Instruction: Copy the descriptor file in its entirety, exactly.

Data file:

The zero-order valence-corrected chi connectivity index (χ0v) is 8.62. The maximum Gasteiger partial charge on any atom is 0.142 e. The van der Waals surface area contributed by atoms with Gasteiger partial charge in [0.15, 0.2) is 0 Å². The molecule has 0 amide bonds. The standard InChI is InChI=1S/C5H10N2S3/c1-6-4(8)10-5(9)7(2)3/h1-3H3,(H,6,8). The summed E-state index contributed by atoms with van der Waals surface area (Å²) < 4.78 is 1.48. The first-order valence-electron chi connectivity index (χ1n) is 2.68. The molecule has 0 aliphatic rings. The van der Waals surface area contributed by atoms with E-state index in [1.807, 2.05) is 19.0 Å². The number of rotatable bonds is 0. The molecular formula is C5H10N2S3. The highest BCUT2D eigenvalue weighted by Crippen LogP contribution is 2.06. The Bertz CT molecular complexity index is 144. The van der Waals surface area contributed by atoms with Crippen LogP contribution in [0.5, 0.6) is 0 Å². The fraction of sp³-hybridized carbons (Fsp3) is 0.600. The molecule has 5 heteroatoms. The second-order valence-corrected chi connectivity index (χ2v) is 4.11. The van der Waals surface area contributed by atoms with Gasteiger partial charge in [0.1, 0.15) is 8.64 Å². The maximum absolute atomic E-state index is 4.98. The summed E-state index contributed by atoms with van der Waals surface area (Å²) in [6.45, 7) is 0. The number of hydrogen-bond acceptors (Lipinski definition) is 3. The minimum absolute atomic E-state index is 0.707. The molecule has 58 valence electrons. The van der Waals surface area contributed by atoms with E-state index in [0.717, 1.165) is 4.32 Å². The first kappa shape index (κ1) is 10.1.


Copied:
The zero-order valence-corrected chi connectivity index (χ0v) is 8.62. The maximum Gasteiger partial charge on any atom is 0.142 e. The van der Waals surface area contributed by atoms with Gasteiger partial charge in [0.15, 0.2) is 0 Å². The molecule has 0 amide bonds. The standard InChI is InChI=1S/C5H10N2S3/c1-6-4(8)10-5(9)7(2)3/h1-3H3,(H,6,8). The summed E-state index contributed by atoms with van der Waals surface area (Å²) < 4.78 is 1.48. The first-order valence-electron chi connectivity index (χ1n) is 2.68. The molecule has 0 aliphatic rings. The van der Waals surface area contributed by atoms with E-state index in [1.807, 2.05) is 19.0 Å². The number of rotatable bonds is 0. The molecular formula is C5H10N2S3. The highest BCUT2D eigenvalue weighted by Crippen LogP contribution is 2.06. The Bertz CT molecular complexity index is 144. The van der Waals surface area contributed by atoms with Crippen LogP contribution in [0.5, 0.6) is 0 Å². The fraction of sp³-hybridized carbons (Fsp3) is 0.600. The molecule has 5 heteroatoms. The second-order valence-corrected chi connectivity index (χ2v) is 4.11. The van der Waals surface area contributed by atoms with Gasteiger partial charge in [0.1, 0.15) is 8.64 Å². The maximum absolute atomic E-state index is 4.98. The summed E-state index contributed by atoms with van der Waals surface area (Å²) in [6.45, 7) is 0. The number of hydrogen-bond acceptors (Lipinski definition) is 3. The minimum absolute atomic E-state index is 0.707. The molecule has 58 valence electrons. The van der Waals surface area contributed by atoms with E-state index in [0.717, 1.165) is 4.32 Å². The first kappa shape index (κ1) is 10.1.